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FASHION : In Halloween Masks, Nixon's the One; Marilyn, Hillary Next : Bill Clinton is popular, particularly if there is a saxophone prop near at hand.


When it comes to Halloween fashion, we feel pretty efficient. We always manage to come up with something around the house that serves to transport us away from our mundane persona of journalist.

Although someday it might be fun to party as a journalist--wearing a copy of the First Amendment, say, with a huge pair of shears around our neck to symbolize the editorial process.

But we have long taken a prosaic approach to costume parties--often choosing to be a generic household object, such as a pillow. It avoids trying to find a hero worth copying--although it doesn't exactly bring down the house when we walk in, either.

One year we went to the trouble to be a grandfather clock.

We wore a tall electronics carton with a big clock face painted in the chest region and a round opening for black-gloved arms to indicate the time, plus a tiny slit at the top for visibility--which proved to be inadequate. We crashed into furniture, stairs and our host and had to abandon the costume to preserve our dignity, and possibly our life.

Still, it was a successful costume, and cost nothing.

But many people don't look at costuming in this way. By and large, they want an identity beyond furniture. And many of them wish to be celebrities.

But not many celebrities make it to mask status. Possibly because of lawsuits, but also because fame is fleeting--except for the classics.

There are a few personalities whose popularity never fades; year after year, their masks are in demand. The most dependable classic, it turns out, has been out of the limelight for decades: Richard Nixon. But, if you haven't already chosen him for your identity, you may miss the wave. Each location had sold out.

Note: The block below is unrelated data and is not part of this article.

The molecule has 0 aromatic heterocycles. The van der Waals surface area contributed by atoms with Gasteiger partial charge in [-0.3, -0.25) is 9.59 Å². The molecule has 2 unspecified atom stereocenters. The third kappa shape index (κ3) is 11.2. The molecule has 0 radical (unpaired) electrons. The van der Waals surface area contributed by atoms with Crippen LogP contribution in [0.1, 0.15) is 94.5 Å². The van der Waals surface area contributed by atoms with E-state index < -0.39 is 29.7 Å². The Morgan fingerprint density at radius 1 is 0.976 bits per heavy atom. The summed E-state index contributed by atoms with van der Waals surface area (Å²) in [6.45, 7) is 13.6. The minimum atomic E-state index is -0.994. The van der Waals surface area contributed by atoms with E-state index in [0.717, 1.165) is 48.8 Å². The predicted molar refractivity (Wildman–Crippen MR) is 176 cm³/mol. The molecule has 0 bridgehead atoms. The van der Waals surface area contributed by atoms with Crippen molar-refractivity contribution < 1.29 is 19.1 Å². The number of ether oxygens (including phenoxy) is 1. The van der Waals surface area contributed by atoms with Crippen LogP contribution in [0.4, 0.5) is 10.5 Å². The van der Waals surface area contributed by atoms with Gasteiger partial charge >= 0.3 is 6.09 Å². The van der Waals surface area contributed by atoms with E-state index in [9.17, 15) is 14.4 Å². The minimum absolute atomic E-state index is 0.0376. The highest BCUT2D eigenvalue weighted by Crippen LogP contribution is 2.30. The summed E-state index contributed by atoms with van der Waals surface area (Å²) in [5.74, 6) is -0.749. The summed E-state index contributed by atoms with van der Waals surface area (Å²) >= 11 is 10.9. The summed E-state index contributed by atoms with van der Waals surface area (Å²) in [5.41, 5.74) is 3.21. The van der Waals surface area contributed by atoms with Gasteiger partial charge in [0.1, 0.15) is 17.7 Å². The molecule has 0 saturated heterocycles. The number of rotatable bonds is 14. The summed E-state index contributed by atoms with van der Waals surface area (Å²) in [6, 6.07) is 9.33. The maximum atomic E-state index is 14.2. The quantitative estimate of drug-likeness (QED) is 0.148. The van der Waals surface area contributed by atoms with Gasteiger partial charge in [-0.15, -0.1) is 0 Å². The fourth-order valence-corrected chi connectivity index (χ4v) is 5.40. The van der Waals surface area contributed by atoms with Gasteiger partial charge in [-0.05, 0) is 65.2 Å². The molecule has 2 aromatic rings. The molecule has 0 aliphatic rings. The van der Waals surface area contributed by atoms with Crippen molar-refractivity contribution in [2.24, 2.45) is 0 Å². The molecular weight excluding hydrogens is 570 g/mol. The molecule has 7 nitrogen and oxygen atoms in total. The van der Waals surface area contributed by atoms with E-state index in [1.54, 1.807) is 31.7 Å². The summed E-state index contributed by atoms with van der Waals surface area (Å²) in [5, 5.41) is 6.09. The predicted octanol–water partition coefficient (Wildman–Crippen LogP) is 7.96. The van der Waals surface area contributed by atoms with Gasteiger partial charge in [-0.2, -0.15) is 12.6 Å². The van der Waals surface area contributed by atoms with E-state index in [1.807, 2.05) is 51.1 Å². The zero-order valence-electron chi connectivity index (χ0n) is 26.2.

"He's always been a wonderful mask," said Bonnie Mihalic, who owns Bonnie's in Ventura and Oxnard. "He's so easy. All you do is put on the mask and put your fingers up in a V and you've got it."

Show business mask options include old favorites Elvis, Marilyn Monroe, James Dean--whose mask looks about as much like him as Bart Simpson--and a new addition: Whoopi Goldberg. The Goldberg mask goes well because people like to team it with a nun costume, Mihalic said.

The second-most popular celebrity locally after Nixon appears to be either Marilyn Monroe or Hillary Clinton, depending on whom you ask. And close behind them is Bill Clinton, particularly if there is a saxophone prop to go with the mask.

Halloween Adventure in Thousand Oaks had five Bill Clintons to choose from, ranging from bargain to deluxe, while its Ventura store had only two.

The two stores are stocked according to demand, and demand for political figures is apparently much greater in the east county. The only politicians in the west county store were the Clintons and the Bushes, while the east side had a range of state figures, from Al Gore to Boris Yeltsin and Saddam Hussein.

At Magic Planet, also in Thousand Oaks, Reagan masks were reported to be hot, while at Bonnie's on the west side, they were totally flat, and those available were actually leftovers from last year.

Al Gore was low on the charts in all areas, and Dan Quayle requests were virtually nonexistent.

Somewhere in between a hot property and obscurity is Ross Perot. In spite of never having held political office, the Texan has inspired several masks, and a fair number of Ventura County shoppers do want to look like him, for whatever reason.

Of course, we make no political assumptions from any of this data; and neither should you.

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